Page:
Reviewed by Angela Crocombe

My daughter and I love a good unicorn story and this one definitely does not disappoint. Written by the brilliant Julia Donaldson, author of The Gruffalo, this is a wonderful story of a rocking horse…

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Esther’s Rainbow by Kim Kane and Sara Acton (Illus.)

Reviewed by Angela Crocombe

What a delightful picture book! After spying a rainbow hiding under her chair, Esther begins to look for it everywhere. In her search, she finds all the colours of the rainbow in unusual places, but …

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The Last Girl by Michael Adams

Reviewed by Angela Crocombe

When Danby begins to hear everyone else’s thoughts at a party, it immediately makes her extremely unpopular. But a few days later everyone can hear everyone else’s thoughts too and chaos immediately …

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The Boy on the Wooden Box by Leon Leyson with Marilyn J. Harran & Elisabeth B. Leyson

Reviewed by Angela Crocombe

Only occasionally does a book come along that I can recommend to everyone I meet. This is one of those books. Probably one of the last Holocaust memoirs to be published, it was written by the younges…

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The Dance Teacher by Simon Milne & Chantal Stewart

Reviewed by Angela Crocombe

This picture book provides a refreshing angle on little girl’s love for ballet by celebrating the relationship between a young dancer and her teacher.

When Isabelle arrives at Miss Sylvie’s dance s…

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More Than This by Patrick Ness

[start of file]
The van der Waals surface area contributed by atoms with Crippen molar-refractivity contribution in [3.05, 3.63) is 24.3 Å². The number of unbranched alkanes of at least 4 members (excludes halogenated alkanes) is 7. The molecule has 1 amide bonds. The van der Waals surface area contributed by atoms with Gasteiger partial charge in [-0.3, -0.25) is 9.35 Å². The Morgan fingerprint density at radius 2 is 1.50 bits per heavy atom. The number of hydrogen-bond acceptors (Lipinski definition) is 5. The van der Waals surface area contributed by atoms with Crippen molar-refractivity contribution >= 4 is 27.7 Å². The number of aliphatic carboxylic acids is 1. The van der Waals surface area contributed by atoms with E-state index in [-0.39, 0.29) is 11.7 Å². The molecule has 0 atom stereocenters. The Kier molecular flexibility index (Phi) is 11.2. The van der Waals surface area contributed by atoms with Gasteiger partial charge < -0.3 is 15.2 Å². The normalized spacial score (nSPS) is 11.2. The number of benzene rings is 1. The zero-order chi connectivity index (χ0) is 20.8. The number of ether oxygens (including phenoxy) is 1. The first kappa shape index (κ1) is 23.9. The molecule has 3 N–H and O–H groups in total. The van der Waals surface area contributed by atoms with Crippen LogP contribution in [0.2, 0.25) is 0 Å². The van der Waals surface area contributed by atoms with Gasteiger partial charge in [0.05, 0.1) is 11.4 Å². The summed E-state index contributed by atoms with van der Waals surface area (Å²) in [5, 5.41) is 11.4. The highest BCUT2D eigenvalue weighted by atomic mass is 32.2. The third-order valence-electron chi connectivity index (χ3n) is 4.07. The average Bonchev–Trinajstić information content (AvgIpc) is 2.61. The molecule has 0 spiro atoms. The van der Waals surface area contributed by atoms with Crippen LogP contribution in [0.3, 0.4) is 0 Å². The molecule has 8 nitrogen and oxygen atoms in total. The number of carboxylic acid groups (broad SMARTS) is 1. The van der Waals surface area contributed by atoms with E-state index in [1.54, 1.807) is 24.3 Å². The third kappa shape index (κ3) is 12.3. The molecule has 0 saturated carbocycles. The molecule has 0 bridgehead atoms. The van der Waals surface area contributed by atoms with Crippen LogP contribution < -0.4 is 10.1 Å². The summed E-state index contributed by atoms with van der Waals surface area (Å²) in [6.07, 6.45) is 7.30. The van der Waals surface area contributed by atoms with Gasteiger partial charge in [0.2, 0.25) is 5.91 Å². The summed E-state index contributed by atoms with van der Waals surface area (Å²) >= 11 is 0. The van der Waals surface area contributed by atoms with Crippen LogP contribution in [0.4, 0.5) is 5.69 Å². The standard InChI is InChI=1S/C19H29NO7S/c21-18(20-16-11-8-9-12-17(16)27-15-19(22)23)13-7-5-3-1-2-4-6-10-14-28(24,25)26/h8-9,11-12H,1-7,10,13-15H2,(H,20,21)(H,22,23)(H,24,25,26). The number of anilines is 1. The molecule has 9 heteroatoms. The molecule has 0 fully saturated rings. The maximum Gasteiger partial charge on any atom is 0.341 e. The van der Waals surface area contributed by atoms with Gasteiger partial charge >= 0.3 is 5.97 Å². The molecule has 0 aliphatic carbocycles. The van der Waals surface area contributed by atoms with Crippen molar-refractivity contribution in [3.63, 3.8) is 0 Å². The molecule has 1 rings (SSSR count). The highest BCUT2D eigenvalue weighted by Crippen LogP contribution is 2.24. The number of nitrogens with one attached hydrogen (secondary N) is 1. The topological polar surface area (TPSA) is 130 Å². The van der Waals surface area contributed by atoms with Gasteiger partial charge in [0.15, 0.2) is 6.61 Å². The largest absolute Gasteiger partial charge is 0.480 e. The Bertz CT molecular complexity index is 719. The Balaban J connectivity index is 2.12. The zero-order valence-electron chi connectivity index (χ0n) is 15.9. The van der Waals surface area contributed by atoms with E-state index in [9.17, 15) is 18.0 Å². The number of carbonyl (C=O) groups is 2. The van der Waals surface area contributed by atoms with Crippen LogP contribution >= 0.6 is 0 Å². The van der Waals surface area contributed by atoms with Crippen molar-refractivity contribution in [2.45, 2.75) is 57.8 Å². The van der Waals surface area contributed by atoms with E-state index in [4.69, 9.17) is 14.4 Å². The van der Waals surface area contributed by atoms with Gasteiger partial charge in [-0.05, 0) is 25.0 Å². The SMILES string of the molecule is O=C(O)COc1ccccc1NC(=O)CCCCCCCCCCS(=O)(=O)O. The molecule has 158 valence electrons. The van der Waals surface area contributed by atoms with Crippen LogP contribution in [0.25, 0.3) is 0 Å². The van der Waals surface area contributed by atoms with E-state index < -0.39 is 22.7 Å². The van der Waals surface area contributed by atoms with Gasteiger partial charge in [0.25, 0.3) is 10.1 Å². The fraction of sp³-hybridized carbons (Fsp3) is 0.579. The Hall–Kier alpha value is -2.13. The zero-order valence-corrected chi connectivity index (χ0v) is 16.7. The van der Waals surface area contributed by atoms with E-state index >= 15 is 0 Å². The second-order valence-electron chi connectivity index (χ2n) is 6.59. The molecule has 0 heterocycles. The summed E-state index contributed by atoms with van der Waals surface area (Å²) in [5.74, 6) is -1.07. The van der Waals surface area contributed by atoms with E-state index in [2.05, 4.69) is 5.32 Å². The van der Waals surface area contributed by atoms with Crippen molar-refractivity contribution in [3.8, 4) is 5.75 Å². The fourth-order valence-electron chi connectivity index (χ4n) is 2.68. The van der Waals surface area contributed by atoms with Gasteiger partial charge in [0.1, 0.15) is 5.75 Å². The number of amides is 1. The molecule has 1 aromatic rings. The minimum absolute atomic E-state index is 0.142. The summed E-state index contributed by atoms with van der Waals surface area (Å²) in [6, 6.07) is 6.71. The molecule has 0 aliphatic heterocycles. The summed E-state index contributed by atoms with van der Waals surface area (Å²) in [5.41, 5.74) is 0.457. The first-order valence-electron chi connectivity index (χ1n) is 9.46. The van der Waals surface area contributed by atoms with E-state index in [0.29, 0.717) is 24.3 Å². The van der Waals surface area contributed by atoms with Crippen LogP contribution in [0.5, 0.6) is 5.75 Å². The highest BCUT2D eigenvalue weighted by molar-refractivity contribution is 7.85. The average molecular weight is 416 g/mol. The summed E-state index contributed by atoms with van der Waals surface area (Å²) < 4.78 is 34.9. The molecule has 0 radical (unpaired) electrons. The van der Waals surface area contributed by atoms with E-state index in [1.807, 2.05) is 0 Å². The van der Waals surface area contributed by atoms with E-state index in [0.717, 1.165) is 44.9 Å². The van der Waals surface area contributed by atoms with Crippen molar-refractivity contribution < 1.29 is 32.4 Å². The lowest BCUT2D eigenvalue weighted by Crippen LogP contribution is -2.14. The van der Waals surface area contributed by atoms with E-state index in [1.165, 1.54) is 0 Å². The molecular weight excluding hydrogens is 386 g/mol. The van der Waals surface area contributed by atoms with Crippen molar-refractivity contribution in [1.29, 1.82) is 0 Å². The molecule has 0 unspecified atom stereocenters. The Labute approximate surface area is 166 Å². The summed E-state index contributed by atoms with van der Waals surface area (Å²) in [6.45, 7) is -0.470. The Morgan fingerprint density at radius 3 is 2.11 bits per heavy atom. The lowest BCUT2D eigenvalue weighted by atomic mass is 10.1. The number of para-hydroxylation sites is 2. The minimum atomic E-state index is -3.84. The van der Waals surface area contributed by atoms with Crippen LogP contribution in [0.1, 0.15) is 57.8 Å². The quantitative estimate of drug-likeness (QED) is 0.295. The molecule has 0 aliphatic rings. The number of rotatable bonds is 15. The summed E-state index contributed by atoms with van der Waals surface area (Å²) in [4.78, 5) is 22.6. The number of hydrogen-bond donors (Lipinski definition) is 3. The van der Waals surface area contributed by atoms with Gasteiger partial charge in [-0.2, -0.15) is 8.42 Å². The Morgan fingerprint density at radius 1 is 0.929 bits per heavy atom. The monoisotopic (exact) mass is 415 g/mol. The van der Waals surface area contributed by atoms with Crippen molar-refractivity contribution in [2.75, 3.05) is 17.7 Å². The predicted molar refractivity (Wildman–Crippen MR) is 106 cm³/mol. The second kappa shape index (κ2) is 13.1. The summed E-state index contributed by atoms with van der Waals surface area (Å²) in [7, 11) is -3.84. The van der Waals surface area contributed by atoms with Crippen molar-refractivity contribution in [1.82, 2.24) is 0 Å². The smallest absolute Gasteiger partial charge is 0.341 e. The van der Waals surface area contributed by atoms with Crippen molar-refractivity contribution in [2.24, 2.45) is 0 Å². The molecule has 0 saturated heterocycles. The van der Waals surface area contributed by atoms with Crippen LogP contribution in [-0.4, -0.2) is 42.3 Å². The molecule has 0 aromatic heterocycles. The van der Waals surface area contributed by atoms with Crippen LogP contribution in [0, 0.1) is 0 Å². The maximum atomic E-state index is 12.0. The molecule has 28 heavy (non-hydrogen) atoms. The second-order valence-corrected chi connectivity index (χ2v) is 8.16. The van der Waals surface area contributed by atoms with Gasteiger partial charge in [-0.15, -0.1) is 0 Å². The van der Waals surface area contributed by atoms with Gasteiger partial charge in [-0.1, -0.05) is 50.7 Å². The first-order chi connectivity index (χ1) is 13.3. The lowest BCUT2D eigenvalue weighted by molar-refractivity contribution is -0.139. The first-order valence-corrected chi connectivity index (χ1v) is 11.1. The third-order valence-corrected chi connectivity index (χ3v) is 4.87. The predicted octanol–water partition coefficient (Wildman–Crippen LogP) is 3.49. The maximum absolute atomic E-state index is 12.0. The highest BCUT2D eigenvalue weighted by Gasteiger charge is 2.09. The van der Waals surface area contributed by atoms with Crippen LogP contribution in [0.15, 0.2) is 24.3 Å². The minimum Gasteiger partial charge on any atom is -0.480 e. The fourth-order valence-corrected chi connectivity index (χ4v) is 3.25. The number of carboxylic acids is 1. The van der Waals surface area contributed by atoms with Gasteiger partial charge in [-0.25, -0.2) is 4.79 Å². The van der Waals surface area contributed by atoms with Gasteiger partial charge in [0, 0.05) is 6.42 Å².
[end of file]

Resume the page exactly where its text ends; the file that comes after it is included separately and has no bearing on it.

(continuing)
Reviewed by Angela Crocombe

A new young adult novel by Carnegie Medal-winning writer Patrick Ness is grounds for great excitement. When Ness was recently in Melbourne, he read the first devastating pages where the protagonist, …

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Get into Art: Animals by Susie Brooks

Reviewed by Angela Crocombe

Animals are a fantastic subject for artists, and they provide an excellent springboard for this handsome art inspiration and activity book. It includes examples of a variety of styles and techniques,…

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How to be Invisible by Tim Lott

Reviewed by Angela Crocombe

Strato Nyman, a young boy from an eccentric English family, has no friends, he’s being bullied and his parents seem to be on the brink of splitting up. In this strange and very readable story, Strato…

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The Key To The Golden Firebird by Maureen Johnson

Reviewed by Angela Crocombe

After their dad dies, the lives of May and her sisters are changed forever. The family have been left with little money, and May’s mum has started working night shifts to help keep them financially a…

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The Big Dry by Tony Davis